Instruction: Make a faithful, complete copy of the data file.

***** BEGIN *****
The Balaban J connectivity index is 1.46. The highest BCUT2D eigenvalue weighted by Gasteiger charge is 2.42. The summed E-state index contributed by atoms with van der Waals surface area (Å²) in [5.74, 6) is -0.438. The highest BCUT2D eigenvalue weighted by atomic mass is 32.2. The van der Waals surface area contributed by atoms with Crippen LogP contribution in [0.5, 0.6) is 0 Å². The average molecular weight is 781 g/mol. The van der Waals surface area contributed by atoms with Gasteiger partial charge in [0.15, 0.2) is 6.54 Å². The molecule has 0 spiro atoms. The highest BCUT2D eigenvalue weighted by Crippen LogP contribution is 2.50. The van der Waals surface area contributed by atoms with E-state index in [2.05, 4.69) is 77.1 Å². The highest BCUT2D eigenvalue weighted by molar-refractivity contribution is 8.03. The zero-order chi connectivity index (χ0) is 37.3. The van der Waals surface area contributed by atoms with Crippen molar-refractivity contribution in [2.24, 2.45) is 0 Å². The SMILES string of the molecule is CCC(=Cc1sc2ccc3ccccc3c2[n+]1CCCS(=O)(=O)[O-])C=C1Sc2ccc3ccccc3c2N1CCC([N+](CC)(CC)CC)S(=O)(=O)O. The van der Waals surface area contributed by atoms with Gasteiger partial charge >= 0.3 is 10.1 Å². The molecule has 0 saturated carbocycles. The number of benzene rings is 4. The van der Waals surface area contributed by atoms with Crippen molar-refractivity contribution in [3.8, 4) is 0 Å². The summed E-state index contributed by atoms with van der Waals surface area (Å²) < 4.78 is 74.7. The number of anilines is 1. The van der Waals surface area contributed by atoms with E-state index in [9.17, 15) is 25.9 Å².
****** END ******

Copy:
The Balaban J connectivity index is 1.46. The highest BCUT2D eigenvalue weighted by Gasteiger charge is 2.42. The summed E-state index contributed by atoms with van der Waals surface area (Å²) in [5.74, 6) is -0.438. The highest BCUT2D eigenvalue weighted by atomic mass is 32.2. The van der Waals surface area contributed by atoms with Crippen LogP contribution in [0.5, 0.6) is 0 Å². The average molecular weight is 781 g/mol. The van der Waals surface area contributed by atoms with Gasteiger partial charge in [0.15, 0.2) is 6.54 Å². The molecule has 0 spiro atoms. The highest BCUT2D eigenvalue weighted by Crippen LogP contribution is 2.50. The van der Waals surface area contributed by atoms with E-state index in [2.05, 4.69) is 77.1 Å². The highest BCUT2D eigenvalue weighted by molar-refractivity contribution is 8.03. The zero-order chi connectivity index (χ0) is 37.3. The van der Waals surface area contributed by atoms with Crippen molar-refractivity contribution in [2.24, 2.45) is 0 Å². The SMILES string of the molecule is CCC(=Cc1sc2ccc3ccccc3c2[n+]1CCCS(=O)(=O)[O-])C=C1Sc2ccc3ccccc3c2N1CCC([N+](CC)(CC)CC)S(=O)(=O)O. The van der Waals surface area contributed by atoms with Gasteiger partial charge >= 0.3 is 10.1 Å². The molecule has 0 saturated carbocycles. The number of benzene rings is 4. The van der Waals surface area contributed by atoms with Crippen molar-refractivity contribution in [3.8, 4) is 0 Å². The summed E-state index contributed by atoms with van der Waals surface area (Å²) < 4.78 is 74.7. The number of anilines is 1. The van der Waals surface area contributed by atoms with E-state index in [9.17, 15) is 25.9 Å².